Catching the First Gravitational Waves from Neutron Stars main content.

Catching the First Gravitational Waves from Neutron Stars

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Astrophysicists have directly detected a spectacular collision of two neutron stars 130 million light years away, via both gravitational waves—ripples in space and time—and light. This marks the first time that a single cosmic event has been viewed in both gravitational waves and light. 


This simulation from Caltech shows the final stages of the merging of two neutron stars. The merger shown in the simulation is happening much faster in reality, within less than a hundredth of a second, and produces strong gravitational waves. This illustrates one of the possible scenarios for the merger event GW170817, detected by the LIGO-Virgo gravitational-wave network. The result of the merger could have been a neutron star or a black hole, the latter of which is shown here. 

Credit: W. Kastaun/T. Kawamura/B. Giacomazzo/R. Ciolfi/A. Endrizzi


The discovery was first made two months ago, on August 17, 2017, Laser Interferometer Gravitational-Wave Observatory (LIGO), the Europe-based Virgo detector, and some 70 ground- and space-based observatories.


(left) A swirling illustration representative of the distortion of space time; (right) a swirling illustration representative of neutron stars.
This visualization shows the coalescence of two orbiting neutron stars. The left panel shows how space time is distorted near the collisions. The right panel contains a visualization of the matter of the neutron stars. 
Georgia Tech/K. Jani

“The idea that two neutron stars could merge was predicted more than 30 years ago, but has never before been definitively observed,” said Michael Shara, one of the researchers involved in the discovery, and a curator in the Museum’s Department of Astrophysics. “Detection of the merging neutron stars’ gravitational wave alone is cause for major celebration. But that we also saw an optical counterpart to this event some 130 million light years away makes this an incredible find for astrophysics.”


Curator Michael Shara explains Einstein’s general theory of relativity and describes the latest discovery in today’s podcast.


Neutron stars are the smallest, densest stars known to exist and are the remnants of massive stars’ explosions in supernovas. As these two neutron stars in a binary system spiraled in towards each other, they emitted gravitational waves that were detectable for about 100 seconds. 


This movie shows a possible trajectory of the neutron stars that merged in an event called GW170817. The pair of stars—a neutron star and a normal star—orbit quietly (green), until the normal star goes supernova, spawning a second neutron star and “kicking” the system into an elliptical orbit (purple). The two neutron stars merge and generate gravitational waves, a gamma-ray burst, and a "kilonova" explosion. Other potential lives of the star pair are shown in the thinner lines and circles.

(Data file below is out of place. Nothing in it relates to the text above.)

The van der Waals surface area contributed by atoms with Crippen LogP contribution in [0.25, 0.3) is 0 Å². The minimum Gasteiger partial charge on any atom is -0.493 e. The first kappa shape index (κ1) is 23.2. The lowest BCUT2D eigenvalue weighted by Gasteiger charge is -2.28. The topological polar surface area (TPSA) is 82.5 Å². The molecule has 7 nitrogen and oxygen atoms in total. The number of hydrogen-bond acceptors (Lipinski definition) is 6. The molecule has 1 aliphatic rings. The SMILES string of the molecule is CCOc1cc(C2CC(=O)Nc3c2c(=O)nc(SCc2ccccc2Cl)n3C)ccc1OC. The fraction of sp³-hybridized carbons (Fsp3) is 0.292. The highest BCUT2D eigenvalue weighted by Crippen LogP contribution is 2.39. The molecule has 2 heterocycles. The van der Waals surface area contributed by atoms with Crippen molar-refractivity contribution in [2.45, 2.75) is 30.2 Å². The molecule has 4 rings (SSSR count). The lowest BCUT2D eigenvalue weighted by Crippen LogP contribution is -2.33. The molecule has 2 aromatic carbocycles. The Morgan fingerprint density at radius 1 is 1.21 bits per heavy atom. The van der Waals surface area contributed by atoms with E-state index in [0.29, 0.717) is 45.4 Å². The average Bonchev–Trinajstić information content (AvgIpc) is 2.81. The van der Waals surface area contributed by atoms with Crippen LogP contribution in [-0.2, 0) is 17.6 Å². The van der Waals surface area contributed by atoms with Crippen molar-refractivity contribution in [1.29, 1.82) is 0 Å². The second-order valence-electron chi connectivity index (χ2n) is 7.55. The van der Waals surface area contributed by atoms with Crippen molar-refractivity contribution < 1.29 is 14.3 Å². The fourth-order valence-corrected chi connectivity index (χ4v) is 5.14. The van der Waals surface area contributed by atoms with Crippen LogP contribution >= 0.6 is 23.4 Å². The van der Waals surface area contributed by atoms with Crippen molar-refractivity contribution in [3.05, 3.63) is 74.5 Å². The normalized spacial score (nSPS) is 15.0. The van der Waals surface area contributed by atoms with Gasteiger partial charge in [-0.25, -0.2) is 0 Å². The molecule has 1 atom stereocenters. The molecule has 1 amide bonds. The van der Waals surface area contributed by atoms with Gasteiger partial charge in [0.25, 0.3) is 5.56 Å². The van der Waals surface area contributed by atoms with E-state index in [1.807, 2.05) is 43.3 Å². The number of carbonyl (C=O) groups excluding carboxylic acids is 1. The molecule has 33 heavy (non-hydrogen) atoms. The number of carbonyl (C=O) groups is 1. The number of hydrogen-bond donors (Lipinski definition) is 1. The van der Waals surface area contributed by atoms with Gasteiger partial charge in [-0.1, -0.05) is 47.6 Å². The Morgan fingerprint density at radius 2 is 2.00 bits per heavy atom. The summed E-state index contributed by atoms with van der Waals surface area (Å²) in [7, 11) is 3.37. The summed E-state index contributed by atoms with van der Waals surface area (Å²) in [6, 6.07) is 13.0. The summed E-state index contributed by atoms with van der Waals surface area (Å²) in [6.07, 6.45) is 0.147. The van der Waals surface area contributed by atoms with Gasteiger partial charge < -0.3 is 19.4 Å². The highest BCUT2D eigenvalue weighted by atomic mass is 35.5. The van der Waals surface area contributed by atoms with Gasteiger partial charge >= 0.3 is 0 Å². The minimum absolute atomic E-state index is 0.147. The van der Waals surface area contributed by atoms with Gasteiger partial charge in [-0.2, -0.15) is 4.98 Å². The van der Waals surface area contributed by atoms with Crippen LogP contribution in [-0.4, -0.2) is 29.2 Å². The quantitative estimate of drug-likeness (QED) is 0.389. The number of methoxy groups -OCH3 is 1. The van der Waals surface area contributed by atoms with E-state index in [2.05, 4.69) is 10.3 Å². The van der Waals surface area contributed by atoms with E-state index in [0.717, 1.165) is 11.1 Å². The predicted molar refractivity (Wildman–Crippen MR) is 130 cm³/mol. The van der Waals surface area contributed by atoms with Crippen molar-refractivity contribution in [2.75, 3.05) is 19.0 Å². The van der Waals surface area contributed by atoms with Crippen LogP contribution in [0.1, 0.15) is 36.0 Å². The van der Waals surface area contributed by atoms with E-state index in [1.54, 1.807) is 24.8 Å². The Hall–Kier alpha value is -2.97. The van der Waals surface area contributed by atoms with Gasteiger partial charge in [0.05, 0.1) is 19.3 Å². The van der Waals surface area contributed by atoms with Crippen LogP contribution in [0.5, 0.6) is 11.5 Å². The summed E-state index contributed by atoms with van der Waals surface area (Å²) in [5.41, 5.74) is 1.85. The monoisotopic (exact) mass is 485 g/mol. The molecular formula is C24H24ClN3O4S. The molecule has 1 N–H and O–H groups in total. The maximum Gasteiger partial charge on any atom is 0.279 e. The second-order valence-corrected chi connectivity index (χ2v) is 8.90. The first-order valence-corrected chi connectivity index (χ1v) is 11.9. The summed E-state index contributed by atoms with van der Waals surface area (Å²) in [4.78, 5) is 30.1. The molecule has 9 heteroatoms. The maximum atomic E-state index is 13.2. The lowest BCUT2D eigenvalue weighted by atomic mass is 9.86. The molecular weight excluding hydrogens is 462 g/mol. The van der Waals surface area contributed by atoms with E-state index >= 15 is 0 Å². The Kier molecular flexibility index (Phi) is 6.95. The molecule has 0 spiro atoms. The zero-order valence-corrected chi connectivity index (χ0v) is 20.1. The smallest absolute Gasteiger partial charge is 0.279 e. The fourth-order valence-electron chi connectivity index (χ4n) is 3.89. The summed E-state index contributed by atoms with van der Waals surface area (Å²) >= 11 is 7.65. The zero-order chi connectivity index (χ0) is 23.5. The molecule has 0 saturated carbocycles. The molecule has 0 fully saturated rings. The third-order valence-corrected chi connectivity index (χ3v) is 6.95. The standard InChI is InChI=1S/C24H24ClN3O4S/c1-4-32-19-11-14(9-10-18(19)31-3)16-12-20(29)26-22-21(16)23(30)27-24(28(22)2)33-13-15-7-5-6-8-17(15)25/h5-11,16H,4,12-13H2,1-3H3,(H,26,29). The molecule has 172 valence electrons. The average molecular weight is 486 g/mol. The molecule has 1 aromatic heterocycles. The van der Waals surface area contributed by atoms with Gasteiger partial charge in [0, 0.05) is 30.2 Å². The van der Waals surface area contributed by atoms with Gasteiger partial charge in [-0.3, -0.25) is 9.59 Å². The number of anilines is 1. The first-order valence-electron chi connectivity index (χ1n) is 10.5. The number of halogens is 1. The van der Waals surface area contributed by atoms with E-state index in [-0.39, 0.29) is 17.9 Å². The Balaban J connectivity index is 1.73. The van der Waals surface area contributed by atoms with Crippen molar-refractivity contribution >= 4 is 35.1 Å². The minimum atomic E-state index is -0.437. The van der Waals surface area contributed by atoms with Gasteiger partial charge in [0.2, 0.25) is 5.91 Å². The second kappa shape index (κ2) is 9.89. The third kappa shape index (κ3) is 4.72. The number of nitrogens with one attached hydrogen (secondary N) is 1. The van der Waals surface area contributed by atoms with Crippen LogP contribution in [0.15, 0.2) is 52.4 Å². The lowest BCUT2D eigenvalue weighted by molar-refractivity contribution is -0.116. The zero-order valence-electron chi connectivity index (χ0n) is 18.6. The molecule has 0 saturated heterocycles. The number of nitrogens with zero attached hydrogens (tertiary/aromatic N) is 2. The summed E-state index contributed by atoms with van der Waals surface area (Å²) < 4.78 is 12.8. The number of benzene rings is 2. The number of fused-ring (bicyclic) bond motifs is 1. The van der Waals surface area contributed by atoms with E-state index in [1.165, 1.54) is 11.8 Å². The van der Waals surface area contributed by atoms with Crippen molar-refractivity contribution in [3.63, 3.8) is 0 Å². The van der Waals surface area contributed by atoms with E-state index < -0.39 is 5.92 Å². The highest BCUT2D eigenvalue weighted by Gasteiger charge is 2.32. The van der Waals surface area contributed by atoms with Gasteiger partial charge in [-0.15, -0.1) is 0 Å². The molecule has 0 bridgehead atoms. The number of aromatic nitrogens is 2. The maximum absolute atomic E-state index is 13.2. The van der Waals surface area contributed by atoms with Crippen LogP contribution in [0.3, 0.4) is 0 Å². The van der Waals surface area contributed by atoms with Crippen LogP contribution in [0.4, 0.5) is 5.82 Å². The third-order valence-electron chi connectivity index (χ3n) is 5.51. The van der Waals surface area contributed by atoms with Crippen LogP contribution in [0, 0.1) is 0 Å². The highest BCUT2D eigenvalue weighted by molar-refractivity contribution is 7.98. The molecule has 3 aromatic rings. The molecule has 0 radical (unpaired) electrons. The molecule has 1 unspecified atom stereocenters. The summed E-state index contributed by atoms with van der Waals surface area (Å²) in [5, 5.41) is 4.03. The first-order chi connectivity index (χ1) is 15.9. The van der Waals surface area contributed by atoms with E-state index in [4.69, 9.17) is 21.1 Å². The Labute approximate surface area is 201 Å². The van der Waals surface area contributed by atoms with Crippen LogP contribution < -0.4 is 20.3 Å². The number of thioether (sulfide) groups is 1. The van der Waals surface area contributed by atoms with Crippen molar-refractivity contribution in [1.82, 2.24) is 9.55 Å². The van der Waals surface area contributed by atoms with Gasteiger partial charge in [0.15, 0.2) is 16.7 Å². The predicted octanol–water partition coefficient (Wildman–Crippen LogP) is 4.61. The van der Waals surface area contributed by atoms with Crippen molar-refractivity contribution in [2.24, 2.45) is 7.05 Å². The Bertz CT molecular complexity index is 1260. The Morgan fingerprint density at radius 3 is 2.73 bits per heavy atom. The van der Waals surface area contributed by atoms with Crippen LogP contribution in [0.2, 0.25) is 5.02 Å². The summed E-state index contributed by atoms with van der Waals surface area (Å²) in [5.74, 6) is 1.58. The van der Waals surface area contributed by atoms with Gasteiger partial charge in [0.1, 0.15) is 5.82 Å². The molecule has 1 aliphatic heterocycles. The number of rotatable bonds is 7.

Credit: LIGO-Virgo/A. Geller/Northwestern University


When they collided and merged, a flash of light in the form of gamma rays was emitted and seen on Earth about two seconds after the gravitational waves. In the days and weeks following the smashup, other forms of light, or electromagnetic radiation—including X-rays, ultraviolet, optical, infrared, and radio waves—were detected.

The event demonstrates that, in addition to gravitational waves, merging neutron stars are also the sources of some short gamma ray bursts and extremely luminous novae, or new stars that appear suddenly and then fade into oblivion.

On hearing word of the event, Shara worked with the director and staff of the Southern African Large Telescope (SALT) to get an optical spectrum of the newly formed star. 

“That SALT spectrum is similar to what has been predicted to be emitted by the merger of two neutron stars,” Shara said. “The light we detected in the first two days after the merger was very blue, then quickly became very red. That may be because  we were seeing different sets of rare, heavy chemical elements ejected by different layers within the neutron stars as time progressed. There is no trace of the lightest elements, namely hydrogen, helium, carbon, nitrogen, or oxygen, which make up 99.9 percent of the matter in the universe.”

The SALT spectrum is part of the capstone paper in The Astrophysical Journal Letters that describes this major astrophysical detection.

These observations have given astronomers an unprecedented opportunity to probe a collision of two neutron stars. For example, observations made by SALT, the U.S. Gemini Observatory, the European Very Large Telescope, and NASA’s Hubble Space Telescope suggest the presence of recently synthesized material, including the rare earth elements mined on Earth for essential components in cell phones and other electronics. 

“The new light-based observations hint that the lanthanide and actinide families of chemical elements are created in these collisions and subsequently distributed throughout the universe,” Shara said. “This would solve a decades-long mystery of the origin of these rare but vital chemical elements.“